Get rich or die trying jdslug11/13/18
How compelled did this guy feel to stay with Sidley? He coul wallypancake11/15/18
I don't think you can blame her. She said in the article th somefed11/15/18
So a man had to die because a company that makes freaking ma onehell11/15/18
my friend's dad worked at a gas station and killed himself. whiteguyinchina11/16/18

beat123 (Nov 12, 2018 - 7:29 pm)

You can read here (https://www.law.com/americanlawyer/2018/11/12/big-law-killed-my-husband-an-open-letter-from-a-sidley-partners-widow/?fbclid=IwAR1s-OjSRELlOrODuLhlCtavWLxPhqUwjRjIFZdetAx3f4E9SmUUMOOwukg&slreturn=20181012192616).

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passportfan3 (Nov 12, 2018 - 7:49 pm)

Paywall.

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somefed (Nov 12, 2018 - 8:23 pm)

https://abovethelaw.com/2018/11/biglaw-widow-blames-firm-for-husbands-suicide/

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patenttrollnj (Nov 13, 2018 - 12:12 am)

I know of many very depressed professionals. Stories like this are all too real.

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esquirewalletsmatter (Nov 13, 2018 - 7:35 am)

He signed up for it though knowing the stress going in. It certainly exacerbated his mental health issues, but it is not big law alone. He killed himself, the law did not kill him. They also mentioned the dog Ivy more than four times. Perhaps, it was unobtainable expectation coupled with worldview. Either way, it's no excuse. He let down his family. It's on him and him alone.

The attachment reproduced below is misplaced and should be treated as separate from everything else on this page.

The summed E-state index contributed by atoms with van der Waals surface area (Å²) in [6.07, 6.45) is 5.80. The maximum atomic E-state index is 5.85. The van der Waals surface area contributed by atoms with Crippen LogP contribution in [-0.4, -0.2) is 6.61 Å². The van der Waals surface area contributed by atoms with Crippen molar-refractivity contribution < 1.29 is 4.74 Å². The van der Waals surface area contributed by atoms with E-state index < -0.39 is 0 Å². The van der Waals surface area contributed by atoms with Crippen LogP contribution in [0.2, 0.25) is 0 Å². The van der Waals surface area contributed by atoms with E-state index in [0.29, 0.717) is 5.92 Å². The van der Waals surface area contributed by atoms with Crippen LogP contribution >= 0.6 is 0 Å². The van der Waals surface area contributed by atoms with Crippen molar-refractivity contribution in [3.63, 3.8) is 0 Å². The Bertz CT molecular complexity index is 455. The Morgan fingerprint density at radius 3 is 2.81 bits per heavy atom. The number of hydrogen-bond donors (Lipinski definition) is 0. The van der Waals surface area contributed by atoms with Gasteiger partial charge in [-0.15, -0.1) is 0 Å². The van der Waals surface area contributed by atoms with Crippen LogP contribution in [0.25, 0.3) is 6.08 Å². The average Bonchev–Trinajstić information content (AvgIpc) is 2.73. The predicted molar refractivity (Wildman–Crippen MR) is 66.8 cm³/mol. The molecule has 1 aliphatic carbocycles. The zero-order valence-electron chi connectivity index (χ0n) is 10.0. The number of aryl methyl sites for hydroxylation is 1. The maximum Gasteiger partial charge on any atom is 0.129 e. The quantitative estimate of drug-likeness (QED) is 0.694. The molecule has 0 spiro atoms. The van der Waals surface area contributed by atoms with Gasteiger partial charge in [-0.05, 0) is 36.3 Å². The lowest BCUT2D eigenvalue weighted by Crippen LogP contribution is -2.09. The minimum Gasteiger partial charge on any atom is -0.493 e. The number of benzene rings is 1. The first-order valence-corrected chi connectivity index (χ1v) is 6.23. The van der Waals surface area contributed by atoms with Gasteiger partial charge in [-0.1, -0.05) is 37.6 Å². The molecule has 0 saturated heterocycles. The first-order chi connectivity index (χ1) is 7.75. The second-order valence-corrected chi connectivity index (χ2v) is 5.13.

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patenttrollnj (Nov 16, 2018 - 8:44 pm)

Buddy, have a heart.

Sometimes people don't realize what they're getting themselves into, plus with mental illness you don't think rationally.

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esquirewalletsmatter (Nov 19, 2018 - 8:18 am)

I am sympathetic but suicide is an incredibly selfish act. One of my best friends killed himself fifteen years ago 10 days from today. He’s been dead almost as long as he lived. It’s tortured me for years. I didn’t get closure until last year tbh. It’s an inexcusable act in my opinion. Don’t blame Big law, don’t blame others. It’s the nature of the beast one signed up for. There were other options but his own mental illness precluded those options. The blame game lasts a very long time for some people even if they know it wasn’t their fault. That’s all I’m trying to say here

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patenttrollnj (Nov 21, 2018 - 1:18 pm)

I'm sorry about your friend.